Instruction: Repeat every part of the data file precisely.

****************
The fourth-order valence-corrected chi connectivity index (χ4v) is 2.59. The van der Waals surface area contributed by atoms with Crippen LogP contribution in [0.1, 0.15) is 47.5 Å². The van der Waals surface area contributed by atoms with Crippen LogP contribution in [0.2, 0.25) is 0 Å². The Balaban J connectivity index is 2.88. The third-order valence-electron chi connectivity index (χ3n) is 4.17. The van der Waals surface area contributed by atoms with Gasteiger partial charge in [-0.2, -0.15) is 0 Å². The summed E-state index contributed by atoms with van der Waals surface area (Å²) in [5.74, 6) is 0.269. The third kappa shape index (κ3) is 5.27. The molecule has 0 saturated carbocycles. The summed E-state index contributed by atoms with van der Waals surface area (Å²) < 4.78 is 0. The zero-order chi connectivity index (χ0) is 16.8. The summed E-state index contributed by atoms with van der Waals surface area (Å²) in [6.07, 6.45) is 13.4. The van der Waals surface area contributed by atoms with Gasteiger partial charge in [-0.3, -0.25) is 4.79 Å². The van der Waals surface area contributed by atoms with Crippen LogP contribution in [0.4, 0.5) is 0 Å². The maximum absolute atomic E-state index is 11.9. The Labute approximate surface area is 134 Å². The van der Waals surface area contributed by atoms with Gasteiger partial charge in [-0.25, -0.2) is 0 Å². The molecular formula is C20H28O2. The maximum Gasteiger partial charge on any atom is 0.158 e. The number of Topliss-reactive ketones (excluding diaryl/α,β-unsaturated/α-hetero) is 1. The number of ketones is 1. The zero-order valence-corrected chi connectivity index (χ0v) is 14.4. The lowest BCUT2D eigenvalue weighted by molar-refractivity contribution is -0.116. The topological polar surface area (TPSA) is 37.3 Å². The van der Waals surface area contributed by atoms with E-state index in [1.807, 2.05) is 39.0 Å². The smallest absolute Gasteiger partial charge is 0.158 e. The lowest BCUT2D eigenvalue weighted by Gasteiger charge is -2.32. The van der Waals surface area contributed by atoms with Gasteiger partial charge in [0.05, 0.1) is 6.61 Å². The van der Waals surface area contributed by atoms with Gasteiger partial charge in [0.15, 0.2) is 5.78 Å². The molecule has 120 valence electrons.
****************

The fourth-order valence-corrected chi connectivity index (χ4v) is 2.59. The van der Waals surface area contributed by atoms with Crippen LogP contribution in [0.1, 0.15) is 47.5 Å². The van der Waals surface area contributed by atoms with Crippen LogP contribution in [0.2, 0.25) is 0 Å². The Balaban J connectivity index is 2.88. The third-order valence-electron chi connectivity index (χ3n) is 4.17. The van der Waals surface area contributed by atoms with Gasteiger partial charge in [-0.2, -0.15) is 0 Å². The summed E-state index contributed by atoms with van der Waals surface area (Å²) in [5.74, 6) is 0.269. The third kappa shape index (κ3) is 5.27. The molecule has 0 saturated carbocycles. The summed E-state index contributed by atoms with van der Waals surface area (Å²) < 4.78 is 0. The zero-order chi connectivity index (χ0) is 16.8. The summed E-state index contributed by atoms with van der Waals surface area (Å²) in [6.07, 6.45) is 13.4. The van der Waals surface area contributed by atoms with Gasteiger partial charge in [-0.3, -0.25) is 4.79 Å². The van der Waals surface area contributed by atoms with Crippen LogP contribution in [0.4, 0.5) is 0 Å². The maximum absolute atomic E-state index is 11.9. The Labute approximate surface area is 134 Å². The van der Waals surface area contributed by atoms with Gasteiger partial charge in [-0.25, -0.2) is 0 Å². The molecular formula is C20H28O2. The maximum Gasteiger partial charge on any atom is 0.158 e. The number of Topliss-reactive ketones (excluding diaryl/α,β-unsaturated/α-hetero) is 1. The number of ketones is 1. The zero-order valence-corrected chi connectivity index (χ0v) is 14.4. The lowest BCUT2D eigenvalue weighted by molar-refractivity contribution is -0.116. The topological polar surface area (TPSA) is 37.3 Å². The van der Waals surface area contributed by atoms with E-state index in [1.807, 2.05) is 39.0 Å². The smallest absolute Gasteiger partial charge is 0.158 e. The lowest BCUT2D eigenvalue weighted by Gasteiger charge is -2.32. The van der Waals surface area contributed by atoms with Gasteiger partial charge in [0.05, 0.1) is 6.61 Å². The van der Waals surface area contributed by atoms with Gasteiger partial charge in [0.15, 0.2) is 5.78 Å². The molecule has 120 valence electrons.